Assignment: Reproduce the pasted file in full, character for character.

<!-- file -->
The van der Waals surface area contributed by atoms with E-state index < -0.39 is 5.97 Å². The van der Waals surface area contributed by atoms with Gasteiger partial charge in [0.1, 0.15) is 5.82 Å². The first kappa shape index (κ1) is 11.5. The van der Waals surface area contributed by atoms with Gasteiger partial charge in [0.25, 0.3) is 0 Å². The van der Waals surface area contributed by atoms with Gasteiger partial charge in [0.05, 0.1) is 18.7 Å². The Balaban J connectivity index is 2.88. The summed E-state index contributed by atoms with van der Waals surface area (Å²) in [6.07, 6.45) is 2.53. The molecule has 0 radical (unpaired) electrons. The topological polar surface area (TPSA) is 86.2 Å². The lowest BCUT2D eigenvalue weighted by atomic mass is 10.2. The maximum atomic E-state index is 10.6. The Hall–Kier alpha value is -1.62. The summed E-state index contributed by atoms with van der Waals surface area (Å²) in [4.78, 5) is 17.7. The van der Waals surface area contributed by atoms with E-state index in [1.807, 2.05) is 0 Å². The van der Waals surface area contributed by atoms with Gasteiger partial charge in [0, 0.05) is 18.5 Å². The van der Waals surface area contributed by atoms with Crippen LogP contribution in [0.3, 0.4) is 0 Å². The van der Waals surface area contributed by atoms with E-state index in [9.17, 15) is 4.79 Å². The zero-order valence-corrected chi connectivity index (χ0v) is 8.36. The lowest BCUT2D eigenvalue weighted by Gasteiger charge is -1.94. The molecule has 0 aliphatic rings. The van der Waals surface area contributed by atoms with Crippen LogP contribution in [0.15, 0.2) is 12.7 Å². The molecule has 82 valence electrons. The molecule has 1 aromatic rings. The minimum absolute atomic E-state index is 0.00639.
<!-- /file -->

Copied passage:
The van der Waals surface area contributed by atoms with E-state index < -0.39 is 5.97 Å². The van der Waals surface area contributed by atoms with Gasteiger partial charge in [0.1, 0.15) is 5.82 Å². The first kappa shape index (κ1) is 11.5. The van der Waals surface area contributed by atoms with Gasteiger partial charge in [0.25, 0.3) is 0 Å². The van der Waals surface area contributed by atoms with Gasteiger partial charge in [0.05, 0.1) is 18.7 Å². The Balaban J connectivity index is 2.88. The summed E-state index contributed by atoms with van der Waals surface area (Å²) in [6.07, 6.45) is 2.53. The molecule has 0 radical (unpaired) electrons. The topological polar surface area (TPSA) is 86.2 Å². The lowest BCUT2D eigenvalue weighted by atomic mass is 10.2. The maximum atomic E-state index is 10.6. The Hall–Kier alpha value is -1.62. The summed E-state index contributed by atoms with van der Waals surface area (Å²) in [4.78, 5) is 17.7. The van der Waals surface area contributed by atoms with E-state index in [1.807, 2.05) is 0 Å². The van der Waals surface area contributed by atoms with Gasteiger partial charge in [0, 0.05) is 18.5 Å². The van der Waals surface area contributed by atoms with Crippen LogP contribution in [0.3, 0.4) is 0 Å². The van der Waals surface area contributed by atoms with E-state index in [9.17, 15) is 4.79 Å². The zero-order valence-corrected chi connectivity index (χ0v) is 8.36. The lowest BCUT2D eigenvalue weighted by Gasteiger charge is -1.94. The molecule has 0 aliphatic rings. The van der Waals surface area contributed by atoms with Crippen LogP contribution in [0.15, 0.2) is 12.7 Å². The molecule has 82 valence electrons. The molecule has 1 aromatic rings. The minimum absolute atomic E-state index is 0.00639.